Nato needs to reform into a global alliance against Islamic terrorism – or become obsolete
President Trump has said repeatedly that Nato is obsolete. And he is right. For five decades Nato was necessary to, as its first Secretary General said at the time, “keep the Soviets out, the Americans in, and the Germans down”.
The Atlantic Alliance was indeed instrumental in deterring the USSR and keeping the European continent in peace. There were many discussions as to how to achieve its goals, including major disagreements, but with America providing leadership, taking a big portion of the economic burden, and being willing to station hundreds of thousands of GIs in Europe, the Allies were able to overcome all problems and stay highly successful during the Cold War.
The collapse of the Soviet Union left Nato with both the sweet feeling of having won the Cold War without a real fight, as well as a sour feeling about what should come next.
In the early 90s there were voices calling for the dismantling of Nato as well as voices arguing in favor of retaining it as a safety net, just in case things went once again in the wrong strategic direction. In any case, the civil war in the former Yugoslavia offered Nato defenders a new option: to move from a territorial defense of the members in case of a Soviet invasion to a multinational body able to act on its periphery to enforce peace among rivals and contenders. More than a mission, peace enforcement was adopted as a salvation philosophy to keep Nato alive and well.
Actually there was no clear consensus on how to act with military forces to combat international terrorism.
Nato was profoundly divided concerning the intervention in Iraq in 2003, and was only able to agree, once the combat phase of the invasion was over, on a training mission that proved to be marginal in its achievements.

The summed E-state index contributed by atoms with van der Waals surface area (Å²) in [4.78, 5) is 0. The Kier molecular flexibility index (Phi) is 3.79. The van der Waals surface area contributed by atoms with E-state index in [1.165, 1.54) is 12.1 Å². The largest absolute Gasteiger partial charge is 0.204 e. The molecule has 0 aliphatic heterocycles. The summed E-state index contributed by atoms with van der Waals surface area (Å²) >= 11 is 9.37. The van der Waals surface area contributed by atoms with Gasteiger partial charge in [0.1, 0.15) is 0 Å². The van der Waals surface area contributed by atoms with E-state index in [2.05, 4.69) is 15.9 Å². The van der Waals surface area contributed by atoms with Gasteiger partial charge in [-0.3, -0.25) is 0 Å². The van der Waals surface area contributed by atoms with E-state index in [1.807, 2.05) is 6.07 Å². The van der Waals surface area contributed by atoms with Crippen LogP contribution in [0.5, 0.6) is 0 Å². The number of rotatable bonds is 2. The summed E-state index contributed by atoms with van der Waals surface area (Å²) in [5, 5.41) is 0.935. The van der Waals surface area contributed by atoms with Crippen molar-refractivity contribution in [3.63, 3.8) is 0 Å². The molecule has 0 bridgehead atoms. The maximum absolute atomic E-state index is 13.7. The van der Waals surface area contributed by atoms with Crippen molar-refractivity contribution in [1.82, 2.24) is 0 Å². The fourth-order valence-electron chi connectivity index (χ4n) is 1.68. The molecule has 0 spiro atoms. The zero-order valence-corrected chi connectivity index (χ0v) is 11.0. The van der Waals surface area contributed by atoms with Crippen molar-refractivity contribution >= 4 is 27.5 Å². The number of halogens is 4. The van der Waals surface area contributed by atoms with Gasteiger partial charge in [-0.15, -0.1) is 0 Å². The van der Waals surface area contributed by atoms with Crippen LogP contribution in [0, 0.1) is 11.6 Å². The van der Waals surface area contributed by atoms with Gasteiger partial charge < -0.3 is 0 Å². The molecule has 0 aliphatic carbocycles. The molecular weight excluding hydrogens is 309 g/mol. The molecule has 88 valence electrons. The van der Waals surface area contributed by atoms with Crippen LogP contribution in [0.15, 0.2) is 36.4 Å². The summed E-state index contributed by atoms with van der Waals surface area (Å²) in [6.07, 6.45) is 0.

So it can be said that Nato from 1989 to today has basically opted out of the major strategic issue of our time, Islamic terrorism, and generated mixed results at best in its out-of-area operations without becoming more efficient in its traditional mission to keep peace in Europe.
Indeed Nato has proved to be less powerful as a collective entity than some of its individual members.
It is time to change that. Relying on the success of the Cold War past is not enough. The Atlantic Alliance needs to be revamped and reformed entirely, from its strategic concept to its membership. The alternative is an accelerated obsolescence.
In 2005 we proposed, in a study called “Nato: An alliance for freedom”, a few ideas on how to close the gap between the Nato we have and the Nato we need. Some of them are still relevant. For instance, forget all the bureaucratic jargon about “capabilities-based alliance”, “stability operations” or “operations other than war”.
Nato should accept that we are all under attack by Islamist extremist forces of all kinds. President Hollande said that France was at war, and the rest of the allies cannot sit idle by his side. Nato must make the fight against Islamic terrorism its core mission.